HELENA (AP) - Gov. Brian Schweitzer's new revenue director believes he can find millions of dollars in additional money for the state each year by going after those who either evade taxes or escape paying them through loopholes.
''The vast majority of taxpayers work hard and pay their fair share, but there's a minority that have found their way around the tax system,'' said Dan Bucks of Missoula. ''We've been asked here to make sure everyone pays their fair share. It's both a question of equity and integrity.''
Bucks said that by enhancing enforcement and revising provisions that create some loopholes, he believes he can find an additional $15 million to $20 million in revenue annually for the state.
Bucks said he would seek a ''modest investment'' of $1 million over the next two years to hire additional staff to concentrate on areas where other states have found significant tax evasion. Schweitzer approved the additions in his proposed budget.
After serving 16 years as executive director of the Multistate Tax Commission, Bucks knows where to look to find abuses. The commission is a joint agency of 45 state governments and the District of Columbia that studies state tax issues and protects state tax authority.
Bucks said he has set his sights on stopping abusive tax shelters, preventing nonresidents and those leaving Montana from escaping taxes on profits earned from the sale or exchange of Montana real estate, and revising provisions that may unintentionally allow income to escape taxation.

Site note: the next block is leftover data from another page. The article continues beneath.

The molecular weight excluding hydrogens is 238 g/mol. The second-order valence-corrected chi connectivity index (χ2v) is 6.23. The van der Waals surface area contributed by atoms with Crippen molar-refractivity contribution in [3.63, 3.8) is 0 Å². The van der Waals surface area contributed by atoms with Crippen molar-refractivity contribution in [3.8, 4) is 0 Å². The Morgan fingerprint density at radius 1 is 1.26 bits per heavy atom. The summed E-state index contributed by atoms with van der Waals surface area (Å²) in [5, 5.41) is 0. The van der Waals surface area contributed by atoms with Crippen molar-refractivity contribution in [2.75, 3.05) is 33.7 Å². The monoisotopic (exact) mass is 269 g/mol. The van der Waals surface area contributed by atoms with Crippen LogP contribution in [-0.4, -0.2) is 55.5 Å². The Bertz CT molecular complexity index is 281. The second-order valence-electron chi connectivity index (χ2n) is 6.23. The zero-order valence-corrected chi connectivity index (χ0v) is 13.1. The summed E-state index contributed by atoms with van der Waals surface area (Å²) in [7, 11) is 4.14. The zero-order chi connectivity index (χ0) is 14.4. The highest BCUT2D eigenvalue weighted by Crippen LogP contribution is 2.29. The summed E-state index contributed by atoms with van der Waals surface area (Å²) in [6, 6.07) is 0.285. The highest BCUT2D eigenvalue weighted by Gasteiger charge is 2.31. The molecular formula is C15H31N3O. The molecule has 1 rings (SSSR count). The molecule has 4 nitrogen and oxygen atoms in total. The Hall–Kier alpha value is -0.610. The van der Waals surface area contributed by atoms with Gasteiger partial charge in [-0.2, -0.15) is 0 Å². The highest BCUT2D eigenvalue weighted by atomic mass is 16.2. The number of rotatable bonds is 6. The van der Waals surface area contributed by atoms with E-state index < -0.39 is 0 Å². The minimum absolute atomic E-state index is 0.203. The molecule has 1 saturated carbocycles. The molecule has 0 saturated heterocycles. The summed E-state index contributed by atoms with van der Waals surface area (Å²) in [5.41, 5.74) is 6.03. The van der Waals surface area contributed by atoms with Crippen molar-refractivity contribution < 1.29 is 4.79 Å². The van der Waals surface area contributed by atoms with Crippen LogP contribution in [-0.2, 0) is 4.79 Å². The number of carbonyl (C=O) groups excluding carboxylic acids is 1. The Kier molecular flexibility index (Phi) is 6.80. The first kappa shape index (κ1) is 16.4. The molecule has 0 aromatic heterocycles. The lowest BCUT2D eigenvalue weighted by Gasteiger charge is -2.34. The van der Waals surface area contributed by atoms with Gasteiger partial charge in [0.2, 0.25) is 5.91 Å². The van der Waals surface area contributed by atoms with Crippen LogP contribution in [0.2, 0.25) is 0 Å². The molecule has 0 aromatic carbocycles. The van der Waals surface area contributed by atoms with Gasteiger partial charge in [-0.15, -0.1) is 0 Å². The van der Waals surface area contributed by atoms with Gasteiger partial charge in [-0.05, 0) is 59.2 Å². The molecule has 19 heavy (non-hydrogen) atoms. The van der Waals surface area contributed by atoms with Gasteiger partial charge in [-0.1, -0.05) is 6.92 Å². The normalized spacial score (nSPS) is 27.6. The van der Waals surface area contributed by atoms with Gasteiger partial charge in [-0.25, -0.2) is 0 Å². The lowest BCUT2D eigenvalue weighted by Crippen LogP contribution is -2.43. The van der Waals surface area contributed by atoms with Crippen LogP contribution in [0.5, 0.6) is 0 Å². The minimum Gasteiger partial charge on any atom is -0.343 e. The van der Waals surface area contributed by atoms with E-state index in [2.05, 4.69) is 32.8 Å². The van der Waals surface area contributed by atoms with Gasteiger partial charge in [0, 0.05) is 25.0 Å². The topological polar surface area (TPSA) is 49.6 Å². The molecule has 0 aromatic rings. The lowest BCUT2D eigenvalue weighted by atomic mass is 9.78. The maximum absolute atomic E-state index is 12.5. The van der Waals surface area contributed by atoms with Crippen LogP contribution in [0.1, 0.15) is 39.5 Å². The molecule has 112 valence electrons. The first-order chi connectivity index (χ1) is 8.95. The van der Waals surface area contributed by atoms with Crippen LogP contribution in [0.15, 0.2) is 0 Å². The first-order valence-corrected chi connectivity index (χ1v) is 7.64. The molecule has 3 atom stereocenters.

While the state has enacted some good laws aimed at requiring taxes to be paid on money earned here, Bucks said the state faces some sophisticated challenges that must be addressed with new tools.
He said the Revenue Department wants to stop abusive tax sheltering and shifting of Montana income elsewhere, especially by wealthy individuals, nonresidents and multistate or multinational corporations.
''We welcome businesses to Montana, and we want to develop small businesses in Montana,'' Bucks said. ''But when companies do business in Montana, the rules are the same for everybody. Companies are equally accountable for their income earned in Montana.''
Bucks said Montana should follow the federal government and some states by passing a law requiring disclosure of abusive tax shelters used or marketed in Montana. The state would be better able to ferret out taxpayers who file in multiple states, telling one state one thing and Montana something else.
Senate Taxation Chairman Jim Elliott, D-Trout Creek, said he believes the Senate will support Bucks' efforts.
''If someone makes a profit in Montana, the idea is you pay taxes in Montana,'' Elliott said.